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Hoffmann, R. A wiki for the life sciences where authorship matters. Nature Genetics (2008)

Distinct roles for GFRalpha1 and GFRalpha2 signalling in different cranial parasympathetic ganglia in vivo.

Neurturin (NRTN), signalling via the GDNF family receptor alpha2 (GFRalpha2) and Ret tyrosine kinase, has recently been identified as an essential target-derived factor for many parasympathetic neurons. NRTN is expressed in salivary and lacrimal glands, while GFRalpha2 and Ret are expressed in the corresponding submandibular, otic and sphenopalatine ganglia. Here, we have characterized in more detail the role of GDNF and NRTN signalling in the development of cranial parasympathetic neurons and their target innervation. Gfra1 mRNA was expressed at E12 but not in newborn cranial parasympathetic ganglia, while Gfra2 mRNA and protein were strongly expressed in newborn and adult cranial parasympathetic neurons and their projections, respectively. In newborn GFRalpha1- or Ret-deficient mice, where many submandibular ganglion neurons were still present, the otic and sphenopalatine ganglia were completely missing. In contrast, in newborn GFRalpha2-deficient mice, most neurons in all these ganglia were present. In these mice, the loss and atrophy of the submandibular and otic neurons were amplified postnatally, accompanied by complete loss of innervation in some target regions and preservation in others. Surprisingly, GFRalpha2-deficient sphenopalatine neurons, whose targets were completely uninnervated, were not reduced in number and only slightly atrophied. Thus, GDNF signalling via GFRalpha1/Ret is essential in the early gangliogenesis of some, but not all, cranial parasympathetic neurons, whereas NRTN signalling through GFRalpha2/Ret is essential for the development and maintenance of parasympathetic target innervation. These results indicate that GDNF and NRTN have distinct functions in developing parasympathetic neurons, and suggest heterogeneity among and within different parasympathetic ganglia.[1]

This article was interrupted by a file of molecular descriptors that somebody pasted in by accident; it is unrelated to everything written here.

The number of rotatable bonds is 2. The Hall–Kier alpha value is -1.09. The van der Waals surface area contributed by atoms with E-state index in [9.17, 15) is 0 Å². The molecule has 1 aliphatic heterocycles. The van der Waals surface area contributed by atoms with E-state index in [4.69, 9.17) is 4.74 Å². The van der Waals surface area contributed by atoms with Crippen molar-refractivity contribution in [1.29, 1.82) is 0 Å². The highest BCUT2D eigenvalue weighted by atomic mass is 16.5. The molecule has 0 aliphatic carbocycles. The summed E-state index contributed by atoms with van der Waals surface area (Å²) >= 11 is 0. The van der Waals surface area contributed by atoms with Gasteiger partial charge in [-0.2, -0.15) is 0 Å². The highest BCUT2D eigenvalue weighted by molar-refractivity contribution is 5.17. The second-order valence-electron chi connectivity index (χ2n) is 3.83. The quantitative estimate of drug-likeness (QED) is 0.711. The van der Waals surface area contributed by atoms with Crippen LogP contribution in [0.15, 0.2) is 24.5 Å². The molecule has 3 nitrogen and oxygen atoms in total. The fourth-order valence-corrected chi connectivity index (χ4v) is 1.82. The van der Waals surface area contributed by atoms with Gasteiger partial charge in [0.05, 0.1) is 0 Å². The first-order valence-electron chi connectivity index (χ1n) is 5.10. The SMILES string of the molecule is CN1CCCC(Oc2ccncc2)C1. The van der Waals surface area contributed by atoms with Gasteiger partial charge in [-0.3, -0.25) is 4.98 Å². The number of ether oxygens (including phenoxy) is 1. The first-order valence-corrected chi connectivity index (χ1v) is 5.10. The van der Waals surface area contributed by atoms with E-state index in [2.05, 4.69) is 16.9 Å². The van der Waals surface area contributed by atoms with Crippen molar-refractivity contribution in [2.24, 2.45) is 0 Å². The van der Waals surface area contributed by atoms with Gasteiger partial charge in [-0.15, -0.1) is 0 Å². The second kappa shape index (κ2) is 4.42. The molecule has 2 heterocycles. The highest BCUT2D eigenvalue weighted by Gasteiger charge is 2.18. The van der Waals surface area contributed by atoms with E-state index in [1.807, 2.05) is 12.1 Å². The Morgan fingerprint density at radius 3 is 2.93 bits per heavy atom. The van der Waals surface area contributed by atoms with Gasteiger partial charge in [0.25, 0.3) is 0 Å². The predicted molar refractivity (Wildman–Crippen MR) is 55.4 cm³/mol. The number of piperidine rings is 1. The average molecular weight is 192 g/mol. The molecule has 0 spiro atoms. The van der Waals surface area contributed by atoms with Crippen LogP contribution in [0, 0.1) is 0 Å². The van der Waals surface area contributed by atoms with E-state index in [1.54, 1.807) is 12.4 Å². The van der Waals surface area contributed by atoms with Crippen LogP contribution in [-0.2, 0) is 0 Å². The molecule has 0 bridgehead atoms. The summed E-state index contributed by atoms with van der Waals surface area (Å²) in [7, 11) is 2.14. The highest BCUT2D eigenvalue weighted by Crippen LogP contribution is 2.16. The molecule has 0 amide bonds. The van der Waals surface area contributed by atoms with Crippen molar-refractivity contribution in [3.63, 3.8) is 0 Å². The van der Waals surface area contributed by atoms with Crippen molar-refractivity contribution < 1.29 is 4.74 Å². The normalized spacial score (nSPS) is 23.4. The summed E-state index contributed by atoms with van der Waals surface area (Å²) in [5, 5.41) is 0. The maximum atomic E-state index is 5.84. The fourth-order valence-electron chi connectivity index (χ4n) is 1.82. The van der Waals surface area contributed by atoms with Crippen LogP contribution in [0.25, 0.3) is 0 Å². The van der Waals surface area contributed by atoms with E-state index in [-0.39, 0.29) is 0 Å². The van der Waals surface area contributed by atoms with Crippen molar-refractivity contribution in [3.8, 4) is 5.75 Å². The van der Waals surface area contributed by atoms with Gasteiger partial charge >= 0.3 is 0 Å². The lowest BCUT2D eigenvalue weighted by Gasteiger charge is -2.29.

1. Distinct roles for GFRalpha1 and GFRalpha2 signalling in different cranial parasympathetic ganglia in vivo. Rossi, J., Tomac, A., Saarma, M., Airaksinen, M.S. Eur. J. Neurosci. (2000) [Pubmed]
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